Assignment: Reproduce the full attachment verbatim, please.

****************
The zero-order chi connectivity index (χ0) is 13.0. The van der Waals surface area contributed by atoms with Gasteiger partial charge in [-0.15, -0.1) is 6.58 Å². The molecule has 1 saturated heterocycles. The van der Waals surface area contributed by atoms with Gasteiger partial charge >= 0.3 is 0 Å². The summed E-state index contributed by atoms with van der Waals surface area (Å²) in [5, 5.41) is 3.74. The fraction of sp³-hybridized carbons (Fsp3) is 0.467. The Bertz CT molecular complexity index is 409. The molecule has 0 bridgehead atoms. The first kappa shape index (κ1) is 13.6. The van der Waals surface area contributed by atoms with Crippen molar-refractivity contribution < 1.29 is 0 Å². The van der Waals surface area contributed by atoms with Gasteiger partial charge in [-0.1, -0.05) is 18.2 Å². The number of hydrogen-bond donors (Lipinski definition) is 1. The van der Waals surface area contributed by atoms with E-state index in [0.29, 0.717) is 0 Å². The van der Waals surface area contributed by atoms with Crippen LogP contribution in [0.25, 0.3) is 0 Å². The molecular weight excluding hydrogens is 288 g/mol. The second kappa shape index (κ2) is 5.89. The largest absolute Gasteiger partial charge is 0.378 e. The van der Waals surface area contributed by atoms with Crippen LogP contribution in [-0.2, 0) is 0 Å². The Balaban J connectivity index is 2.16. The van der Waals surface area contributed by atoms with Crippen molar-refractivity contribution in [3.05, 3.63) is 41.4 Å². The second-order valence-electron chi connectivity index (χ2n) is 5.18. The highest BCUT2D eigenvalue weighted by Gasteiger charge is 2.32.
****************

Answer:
The zero-order chi connectivity index (χ0) is 13.0. The van der Waals surface area contributed by atoms with Gasteiger partial charge in [-0.15, -0.1) is 6.58 Å². The molecule has 1 saturated heterocycles. The van der Waals surface area contributed by atoms with Gasteiger partial charge >= 0.3 is 0 Å². The summed E-state index contributed by atoms with van der Waals surface area (Å²) in [5, 5.41) is 3.74. The fraction of sp³-hybridized carbons (Fsp3) is 0.467. The Bertz CT molecular complexity index is 409. The molecule has 0 bridgehead atoms. The first kappa shape index (κ1) is 13.6. The van der Waals surface area contributed by atoms with Crippen molar-refractivity contribution < 1.29 is 0 Å². The van der Waals surface area contributed by atoms with Gasteiger partial charge in [-0.1, -0.05) is 18.2 Å². The number of hydrogen-bond donors (Lipinski definition) is 1. The van der Waals surface area contributed by atoms with E-state index in [0.29, 0.717) is 0 Å². The van der Waals surface area contributed by atoms with Crippen LogP contribution in [0.25, 0.3) is 0 Å². The molecular weight excluding hydrogens is 288 g/mol. The second kappa shape index (κ2) is 5.89. The largest absolute Gasteiger partial charge is 0.378 e. The van der Waals surface area contributed by atoms with Crippen LogP contribution in [-0.2, 0) is 0 Å². The Balaban J connectivity index is 2.16. The van der Waals surface area contributed by atoms with Crippen molar-refractivity contribution in [3.05, 3.63) is 41.4 Å². The second-order valence-electron chi connectivity index (χ2n) is 5.18. The highest BCUT2D eigenvalue weighted by Gasteiger charge is 2.32.